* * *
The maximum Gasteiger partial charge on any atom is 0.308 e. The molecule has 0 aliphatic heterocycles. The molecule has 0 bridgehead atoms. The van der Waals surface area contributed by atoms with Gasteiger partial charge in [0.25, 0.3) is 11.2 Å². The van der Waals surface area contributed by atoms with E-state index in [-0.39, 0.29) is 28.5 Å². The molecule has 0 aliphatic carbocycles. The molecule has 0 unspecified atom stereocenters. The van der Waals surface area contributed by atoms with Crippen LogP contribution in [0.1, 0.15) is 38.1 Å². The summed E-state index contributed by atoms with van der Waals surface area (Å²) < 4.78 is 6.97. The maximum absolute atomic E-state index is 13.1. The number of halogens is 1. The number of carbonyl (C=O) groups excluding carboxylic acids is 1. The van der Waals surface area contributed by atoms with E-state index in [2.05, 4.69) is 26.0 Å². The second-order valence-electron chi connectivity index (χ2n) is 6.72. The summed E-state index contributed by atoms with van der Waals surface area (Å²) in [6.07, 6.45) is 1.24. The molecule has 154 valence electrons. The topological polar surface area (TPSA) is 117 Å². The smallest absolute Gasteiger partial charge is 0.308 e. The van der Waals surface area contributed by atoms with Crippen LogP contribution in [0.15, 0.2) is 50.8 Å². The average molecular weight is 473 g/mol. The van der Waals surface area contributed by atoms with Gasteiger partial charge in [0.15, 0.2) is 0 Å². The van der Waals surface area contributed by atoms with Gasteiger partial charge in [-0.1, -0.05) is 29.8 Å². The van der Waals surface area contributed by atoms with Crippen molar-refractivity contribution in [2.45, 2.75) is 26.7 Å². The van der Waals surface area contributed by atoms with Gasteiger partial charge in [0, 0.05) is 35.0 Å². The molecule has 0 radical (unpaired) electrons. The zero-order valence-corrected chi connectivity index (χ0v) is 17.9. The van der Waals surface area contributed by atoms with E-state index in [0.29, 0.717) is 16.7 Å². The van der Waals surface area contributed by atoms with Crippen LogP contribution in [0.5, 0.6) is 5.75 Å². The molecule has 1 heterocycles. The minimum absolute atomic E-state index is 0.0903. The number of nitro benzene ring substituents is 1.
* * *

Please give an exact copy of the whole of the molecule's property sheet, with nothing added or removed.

The maximum Gasteiger partial charge on any atom is 0.308 e. The molecule has 0 aliphatic heterocycles. The molecule has 0 bridgehead atoms. The van der Waals surface area contributed by atoms with Gasteiger partial charge in [0.25, 0.3) is 11.2 Å². The van der Waals surface area contributed by atoms with E-state index in [-0.39, 0.29) is 28.5 Å². The molecule has 0 aliphatic carbocycles. The molecule has 0 unspecified atom stereocenters. The van der Waals surface area contributed by atoms with Crippen LogP contribution in [0.1, 0.15) is 38.1 Å². The summed E-state index contributed by atoms with van der Waals surface area (Å²) < 4.78 is 6.97. The maximum absolute atomic E-state index is 13.1. The number of halogens is 1. The number of carbonyl (C=O) groups excluding carboxylic acids is 1. The van der Waals surface area contributed by atoms with E-state index in [2.05, 4.69) is 26.0 Å². The second-order valence-electron chi connectivity index (χ2n) is 6.72. The summed E-state index contributed by atoms with van der Waals surface area (Å²) in [6.07, 6.45) is 1.24. The molecule has 154 valence electrons. The topological polar surface area (TPSA) is 117 Å². The smallest absolute Gasteiger partial charge is 0.308 e. The van der Waals surface area contributed by atoms with Crippen LogP contribution in [0.15, 0.2) is 50.8 Å². The average molecular weight is 473 g/mol. The van der Waals surface area contributed by atoms with Gasteiger partial charge in [0.15, 0.2) is 0 Å². The van der Waals surface area contributed by atoms with Gasteiger partial charge in [-0.1, -0.05) is 29.8 Å². The van der Waals surface area contributed by atoms with Crippen molar-refractivity contribution in [2.45, 2.75) is 26.7 Å². The van der Waals surface area contributed by atoms with Gasteiger partial charge in [0, 0.05) is 35.0 Å². The molecule has 0 radical (unpaired) electrons. The zero-order valence-corrected chi connectivity index (χ0v) is 17.9. The van der Waals surface area contributed by atoms with E-state index in [0.29, 0.717) is 16.7 Å². The van der Waals surface area contributed by atoms with Crippen LogP contribution in [0.5, 0.6) is 5.75 Å². The molecule has 1 heterocycles. The minimum absolute atomic E-state index is 0.0903. The number of nitro benzene ring substituents is 1.